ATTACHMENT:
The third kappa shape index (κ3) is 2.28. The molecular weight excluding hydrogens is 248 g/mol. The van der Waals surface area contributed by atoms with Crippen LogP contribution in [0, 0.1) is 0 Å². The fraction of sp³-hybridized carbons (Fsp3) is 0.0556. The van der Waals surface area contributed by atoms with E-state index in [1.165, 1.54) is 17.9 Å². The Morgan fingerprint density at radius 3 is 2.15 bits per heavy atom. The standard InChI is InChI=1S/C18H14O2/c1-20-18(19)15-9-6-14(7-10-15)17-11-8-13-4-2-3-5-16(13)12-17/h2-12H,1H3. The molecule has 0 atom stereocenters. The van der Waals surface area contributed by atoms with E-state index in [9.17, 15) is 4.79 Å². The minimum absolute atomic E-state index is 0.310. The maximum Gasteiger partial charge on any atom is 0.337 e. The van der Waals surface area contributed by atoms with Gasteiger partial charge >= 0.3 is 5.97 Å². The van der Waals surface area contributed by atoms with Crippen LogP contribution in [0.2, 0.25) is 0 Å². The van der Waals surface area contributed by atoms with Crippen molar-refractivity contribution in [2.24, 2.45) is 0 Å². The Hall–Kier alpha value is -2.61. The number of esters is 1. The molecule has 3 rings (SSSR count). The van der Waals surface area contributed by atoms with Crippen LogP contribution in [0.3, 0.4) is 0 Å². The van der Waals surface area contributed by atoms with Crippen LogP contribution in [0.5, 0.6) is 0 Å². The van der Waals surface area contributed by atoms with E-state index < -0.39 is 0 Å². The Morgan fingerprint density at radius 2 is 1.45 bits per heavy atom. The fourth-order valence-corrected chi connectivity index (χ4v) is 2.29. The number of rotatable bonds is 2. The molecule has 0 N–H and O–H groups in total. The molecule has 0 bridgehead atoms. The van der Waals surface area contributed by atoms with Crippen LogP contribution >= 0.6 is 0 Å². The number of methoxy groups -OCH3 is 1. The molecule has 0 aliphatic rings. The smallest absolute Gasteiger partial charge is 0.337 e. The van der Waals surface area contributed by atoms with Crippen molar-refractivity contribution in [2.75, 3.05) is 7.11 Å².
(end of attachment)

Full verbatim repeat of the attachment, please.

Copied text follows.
The third kappa shape index (κ3) is 2.28. The molecular weight excluding hydrogens is 248 g/mol. The van der Waals surface area contributed by atoms with Crippen LogP contribution in [0, 0.1) is 0 Å². The fraction of sp³-hybridized carbons (Fsp3) is 0.0556. The van der Waals surface area contributed by atoms with E-state index in [1.165, 1.54) is 17.9 Å². The Morgan fingerprint density at radius 3 is 2.15 bits per heavy atom. The standard InChI is InChI=1S/C18H14O2/c1-20-18(19)15-9-6-14(7-10-15)17-11-8-13-4-2-3-5-16(13)12-17/h2-12H,1H3. The molecule has 0 atom stereocenters. The van der Waals surface area contributed by atoms with E-state index in [9.17, 15) is 4.79 Å². The minimum absolute atomic E-state index is 0.310. The maximum Gasteiger partial charge on any atom is 0.337 e. The van der Waals surface area contributed by atoms with Gasteiger partial charge >= 0.3 is 5.97 Å². The van der Waals surface area contributed by atoms with Crippen LogP contribution in [0.2, 0.25) is 0 Å². The van der Waals surface area contributed by atoms with Crippen molar-refractivity contribution in [2.24, 2.45) is 0 Å². The Hall–Kier alpha value is -2.61. The number of esters is 1. The molecule has 3 rings (SSSR count). The van der Waals surface area contributed by atoms with Crippen LogP contribution in [0.3, 0.4) is 0 Å². The van der Waals surface area contributed by atoms with Crippen LogP contribution in [0.5, 0.6) is 0 Å². The van der Waals surface area contributed by atoms with E-state index < -0.39 is 0 Å². The Morgan fingerprint density at radius 2 is 1.45 bits per heavy atom. The fourth-order valence-corrected chi connectivity index (χ4v) is 2.29. The number of rotatable bonds is 2. The molecule has 0 N–H and O–H groups in total. The molecule has 0 bridgehead atoms. The van der Waals surface area contributed by atoms with Crippen LogP contribution >= 0.6 is 0 Å². The number of methoxy groups -OCH3 is 1. The molecule has 0 aliphatic rings. The smallest absolute Gasteiger partial charge is 0.337 e. The van der Waals surface area contributed by atoms with Crippen molar-refractivity contribution in [2.75, 3.05) is 7.11 Å².